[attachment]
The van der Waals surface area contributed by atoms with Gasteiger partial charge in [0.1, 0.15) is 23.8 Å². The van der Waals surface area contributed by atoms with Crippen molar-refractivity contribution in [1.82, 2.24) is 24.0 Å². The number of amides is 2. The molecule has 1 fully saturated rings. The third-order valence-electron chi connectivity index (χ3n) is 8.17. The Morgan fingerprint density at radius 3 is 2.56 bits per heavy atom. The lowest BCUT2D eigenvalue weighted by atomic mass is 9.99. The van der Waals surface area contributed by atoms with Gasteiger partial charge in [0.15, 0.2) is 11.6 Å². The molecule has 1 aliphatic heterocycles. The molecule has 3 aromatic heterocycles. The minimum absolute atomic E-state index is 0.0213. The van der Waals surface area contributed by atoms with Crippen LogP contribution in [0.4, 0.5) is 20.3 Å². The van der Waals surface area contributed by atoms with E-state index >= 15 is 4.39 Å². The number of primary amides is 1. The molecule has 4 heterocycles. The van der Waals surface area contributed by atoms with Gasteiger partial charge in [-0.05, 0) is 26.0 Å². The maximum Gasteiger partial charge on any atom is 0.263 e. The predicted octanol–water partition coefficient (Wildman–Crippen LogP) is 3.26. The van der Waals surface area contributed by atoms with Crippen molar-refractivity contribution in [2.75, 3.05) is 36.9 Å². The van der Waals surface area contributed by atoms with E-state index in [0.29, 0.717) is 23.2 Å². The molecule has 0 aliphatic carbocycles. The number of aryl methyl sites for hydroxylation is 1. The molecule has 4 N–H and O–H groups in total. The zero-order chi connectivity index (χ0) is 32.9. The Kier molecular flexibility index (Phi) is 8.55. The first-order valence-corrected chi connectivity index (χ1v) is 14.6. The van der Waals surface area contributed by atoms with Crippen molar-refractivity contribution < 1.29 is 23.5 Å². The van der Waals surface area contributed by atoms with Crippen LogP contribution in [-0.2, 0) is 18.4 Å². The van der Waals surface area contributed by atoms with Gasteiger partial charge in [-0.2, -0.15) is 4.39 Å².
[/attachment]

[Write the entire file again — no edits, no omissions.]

The van der Waals surface area contributed by atoms with Gasteiger partial charge in [0.1, 0.15) is 23.8 Å². The van der Waals surface area contributed by atoms with Crippen molar-refractivity contribution in [1.82, 2.24) is 24.0 Å². The number of amides is 2. The molecule has 1 fully saturated rings. The third-order valence-electron chi connectivity index (χ3n) is 8.17. The Morgan fingerprint density at radius 3 is 2.56 bits per heavy atom. The lowest BCUT2D eigenvalue weighted by atomic mass is 9.99. The van der Waals surface area contributed by atoms with Gasteiger partial charge in [0.15, 0.2) is 11.6 Å². The molecule has 1 aliphatic heterocycles. The molecule has 3 aromatic heterocycles. The minimum absolute atomic E-state index is 0.0213. The van der Waals surface area contributed by atoms with Crippen LogP contribution in [0.4, 0.5) is 20.3 Å². The van der Waals surface area contributed by atoms with E-state index >= 15 is 4.39 Å². The number of primary amides is 1. The molecule has 4 heterocycles. The van der Waals surface area contributed by atoms with Gasteiger partial charge in [-0.05, 0) is 26.0 Å². The maximum Gasteiger partial charge on any atom is 0.263 e. The predicted octanol–water partition coefficient (Wildman–Crippen LogP) is 3.26. The van der Waals surface area contributed by atoms with Crippen molar-refractivity contribution in [2.75, 3.05) is 36.9 Å². The van der Waals surface area contributed by atoms with E-state index in [0.29, 0.717) is 23.2 Å². The molecule has 0 aliphatic carbocycles. The number of aryl methyl sites for hydroxylation is 1. The molecule has 4 N–H and O–H groups in total. The zero-order chi connectivity index (χ0) is 32.9. The Kier molecular flexibility index (Phi) is 8.55. The first-order valence-corrected chi connectivity index (χ1v) is 14.6. The van der Waals surface area contributed by atoms with Crippen molar-refractivity contribution < 1.29 is 23.5 Å². The van der Waals surface area contributed by atoms with Crippen LogP contribution in [-0.2, 0) is 18.4 Å². The van der Waals surface area contributed by atoms with Gasteiger partial charge in [-0.2, -0.15) is 4.39 Å².